Albanese tests positive to COVID, election campaign plans on hold

Labor leader Anthony Albanese’s election campaign plans have been thrown into chaos after he tested positive for COVID-19 just hours before he was due to fly to Western Australia.

The result means he will have to spend seven days isolating at home in Sydney while his opponent Scott Morrison can continue touring the country trying to win crucial votes in what is shaping as a tight election.

Opposition leader Anthony Albanese just hours before he returned a positive COVID test.Credit:Alex Ellinghausen

“Following a routine PCR test this afternoon ahead of interstate travel to Western Australia, I have returned a positive result for COVID this evening,” Albanese said in a statement on Thursday night.

“I have been testing regularly as part of my election campaign duties. I will be isolating at home in Sydney for the next 7 days and will continue to follow health guidelines and advice.“

Albanese said he would continue campaigning from home while he recovers from the virus.

“I am grateful to know that I will have access to the world’s best health care if I need it, because of Medicare,” he said.

“I am feeling fine so far – and thank everyone for their well wishes.”

The Labor leader has been taking PCR tests regularly, but had not tested positive on a RAT. A spokesman confirmed he is currently asymptomatic.

Unlike Morrison, Albanese has not had COVID before. Labor had prepared for it to happen during the campaign and the leadership team will meet on Thursday night to decide which contingency plan they will put in place from Friday.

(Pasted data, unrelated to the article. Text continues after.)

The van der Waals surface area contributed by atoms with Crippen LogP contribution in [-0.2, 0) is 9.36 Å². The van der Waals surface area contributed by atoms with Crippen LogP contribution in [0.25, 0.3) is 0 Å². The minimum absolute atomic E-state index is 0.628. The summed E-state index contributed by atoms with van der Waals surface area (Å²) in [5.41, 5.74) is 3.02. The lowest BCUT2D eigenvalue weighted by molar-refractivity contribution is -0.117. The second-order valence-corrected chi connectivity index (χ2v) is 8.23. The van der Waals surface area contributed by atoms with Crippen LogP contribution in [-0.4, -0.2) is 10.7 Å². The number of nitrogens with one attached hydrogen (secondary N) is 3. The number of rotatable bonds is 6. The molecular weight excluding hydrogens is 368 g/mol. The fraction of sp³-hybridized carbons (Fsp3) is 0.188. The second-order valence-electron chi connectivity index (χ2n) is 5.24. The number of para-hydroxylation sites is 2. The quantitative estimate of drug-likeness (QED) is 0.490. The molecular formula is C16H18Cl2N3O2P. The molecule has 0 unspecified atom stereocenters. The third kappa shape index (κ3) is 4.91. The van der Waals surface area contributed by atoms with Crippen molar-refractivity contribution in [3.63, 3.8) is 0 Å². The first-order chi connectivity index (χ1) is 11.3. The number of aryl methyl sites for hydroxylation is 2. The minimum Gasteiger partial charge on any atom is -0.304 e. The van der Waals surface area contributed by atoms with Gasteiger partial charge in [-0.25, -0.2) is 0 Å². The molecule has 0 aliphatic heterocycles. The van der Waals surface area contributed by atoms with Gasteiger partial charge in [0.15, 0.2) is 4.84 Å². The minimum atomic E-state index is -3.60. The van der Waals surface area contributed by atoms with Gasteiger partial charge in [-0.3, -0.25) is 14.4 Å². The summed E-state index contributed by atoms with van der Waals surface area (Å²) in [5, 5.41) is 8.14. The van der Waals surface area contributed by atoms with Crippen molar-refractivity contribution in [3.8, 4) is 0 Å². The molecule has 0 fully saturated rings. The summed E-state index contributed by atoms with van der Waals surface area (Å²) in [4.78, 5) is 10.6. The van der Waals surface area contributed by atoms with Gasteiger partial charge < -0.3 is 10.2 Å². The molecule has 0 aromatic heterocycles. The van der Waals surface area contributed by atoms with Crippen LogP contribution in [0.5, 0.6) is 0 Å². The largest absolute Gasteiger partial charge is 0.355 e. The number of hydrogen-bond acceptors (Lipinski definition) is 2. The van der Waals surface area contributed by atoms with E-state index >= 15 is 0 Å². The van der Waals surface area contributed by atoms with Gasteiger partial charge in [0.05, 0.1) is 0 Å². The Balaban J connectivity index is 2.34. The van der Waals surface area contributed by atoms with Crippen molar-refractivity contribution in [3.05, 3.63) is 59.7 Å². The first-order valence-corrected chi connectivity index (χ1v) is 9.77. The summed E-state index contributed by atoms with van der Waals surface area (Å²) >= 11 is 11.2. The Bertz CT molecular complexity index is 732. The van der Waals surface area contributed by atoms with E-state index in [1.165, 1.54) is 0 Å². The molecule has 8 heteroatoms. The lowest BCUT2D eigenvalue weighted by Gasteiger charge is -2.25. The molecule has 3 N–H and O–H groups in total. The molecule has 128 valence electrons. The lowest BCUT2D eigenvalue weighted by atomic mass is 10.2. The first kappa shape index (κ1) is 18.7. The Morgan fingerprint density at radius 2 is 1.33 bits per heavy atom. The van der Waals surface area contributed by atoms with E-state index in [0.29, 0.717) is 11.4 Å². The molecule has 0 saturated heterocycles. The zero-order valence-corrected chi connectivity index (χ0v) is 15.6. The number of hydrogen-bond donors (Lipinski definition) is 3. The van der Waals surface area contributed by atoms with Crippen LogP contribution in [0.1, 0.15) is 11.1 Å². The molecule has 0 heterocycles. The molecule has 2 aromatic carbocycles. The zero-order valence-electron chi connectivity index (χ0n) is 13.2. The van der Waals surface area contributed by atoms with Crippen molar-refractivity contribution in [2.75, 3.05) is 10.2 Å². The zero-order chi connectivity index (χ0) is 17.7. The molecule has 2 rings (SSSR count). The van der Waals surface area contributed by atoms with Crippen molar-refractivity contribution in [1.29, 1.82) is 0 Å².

A week before the campaign was called, The Sun-Herald and The Sunday Age spoke to seven senior Labor MPs about what contingencies were in place to try to manage the situation if the leader fell ill.

None would speak on the record as they were not authorised to do so, but the MPs confirmed the campaign has war-gamed what to do if Mr Albanese catches COVID.

Under the plans, senior shadow ministers including Richard Marles, Penny Wong, Jim Chalmers and Mark Butler will play a more prominent role if Albanese is sidelined, taking on the job of being the leading spokesperson for the party on a particular day, depending on what the issue might be.

Albanese, if he is well enough to do so, will conduct campaign events via video conference and potentially also press conferences. And it is also possible that a senior MP, perhaps Marles as deputy, could take over the leader’s campaign plane and take the travelling media pack with him, too.

As one MP put it, “we have been working through every contingency for a while now, like we did for budget week”.

“Morrison has had it [COVID] but Albo hasn’t, so it’s another wild card in the campaign for us.”

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